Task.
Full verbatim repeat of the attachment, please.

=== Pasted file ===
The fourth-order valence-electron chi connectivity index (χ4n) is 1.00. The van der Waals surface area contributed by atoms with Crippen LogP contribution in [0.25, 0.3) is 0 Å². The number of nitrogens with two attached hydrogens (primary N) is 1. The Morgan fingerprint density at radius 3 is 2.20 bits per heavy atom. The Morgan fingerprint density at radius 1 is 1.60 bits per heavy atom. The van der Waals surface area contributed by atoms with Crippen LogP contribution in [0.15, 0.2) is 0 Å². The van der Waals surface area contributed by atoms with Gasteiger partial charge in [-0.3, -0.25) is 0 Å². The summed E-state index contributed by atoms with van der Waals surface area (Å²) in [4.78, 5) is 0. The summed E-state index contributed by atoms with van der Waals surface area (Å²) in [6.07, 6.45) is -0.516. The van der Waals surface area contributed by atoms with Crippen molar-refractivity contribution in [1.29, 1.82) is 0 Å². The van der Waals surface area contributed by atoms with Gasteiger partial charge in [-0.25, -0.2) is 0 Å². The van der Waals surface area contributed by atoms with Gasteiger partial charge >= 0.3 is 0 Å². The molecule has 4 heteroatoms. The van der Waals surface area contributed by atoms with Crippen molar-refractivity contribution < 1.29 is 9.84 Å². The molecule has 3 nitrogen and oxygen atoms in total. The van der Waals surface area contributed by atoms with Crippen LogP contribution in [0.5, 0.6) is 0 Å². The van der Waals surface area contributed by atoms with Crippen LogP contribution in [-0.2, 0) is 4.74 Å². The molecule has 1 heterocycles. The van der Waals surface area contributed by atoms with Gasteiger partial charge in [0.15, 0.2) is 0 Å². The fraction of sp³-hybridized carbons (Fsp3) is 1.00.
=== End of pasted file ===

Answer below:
The fourth-order valence-electron chi connectivity index (χ4n) is 1.00. The van der Waals surface area contributed by atoms with Crippen LogP contribution in [0.25, 0.3) is 0 Å². The number of nitrogens with two attached hydrogens (primary N) is 1. The Morgan fingerprint density at radius 3 is 2.20 bits per heavy atom. The Morgan fingerprint density at radius 1 is 1.60 bits per heavy atom. The van der Waals surface area contributed by atoms with Crippen LogP contribution in [0.15, 0.2) is 0 Å². The van der Waals surface area contributed by atoms with Gasteiger partial charge in [-0.3, -0.25) is 0 Å². The summed E-state index contributed by atoms with van der Waals surface area (Å²) in [4.78, 5) is 0. The summed E-state index contributed by atoms with van der Waals surface area (Å²) in [6.07, 6.45) is -0.516. The van der Waals surface area contributed by atoms with Crippen molar-refractivity contribution in [1.29, 1.82) is 0 Å². The van der Waals surface area contributed by atoms with Gasteiger partial charge in [-0.25, -0.2) is 0 Å². The van der Waals surface area contributed by atoms with Gasteiger partial charge >= 0.3 is 0 Å². The molecule has 4 heteroatoms. The van der Waals surface area contributed by atoms with Crippen molar-refractivity contribution < 1.29 is 9.84 Å². The molecule has 3 nitrogen and oxygen atoms in total. The van der Waals surface area contributed by atoms with Crippen LogP contribution in [0.5, 0.6) is 0 Å². The van der Waals surface area contributed by atoms with Crippen LogP contribution in [-0.2, 0) is 4.74 Å². The molecule has 1 heterocycles. The van der Waals surface area contributed by atoms with Gasteiger partial charge in [0.15, 0.2) is 0 Å². The fraction of sp³-hybridized carbons (Fsp3) is 1.00.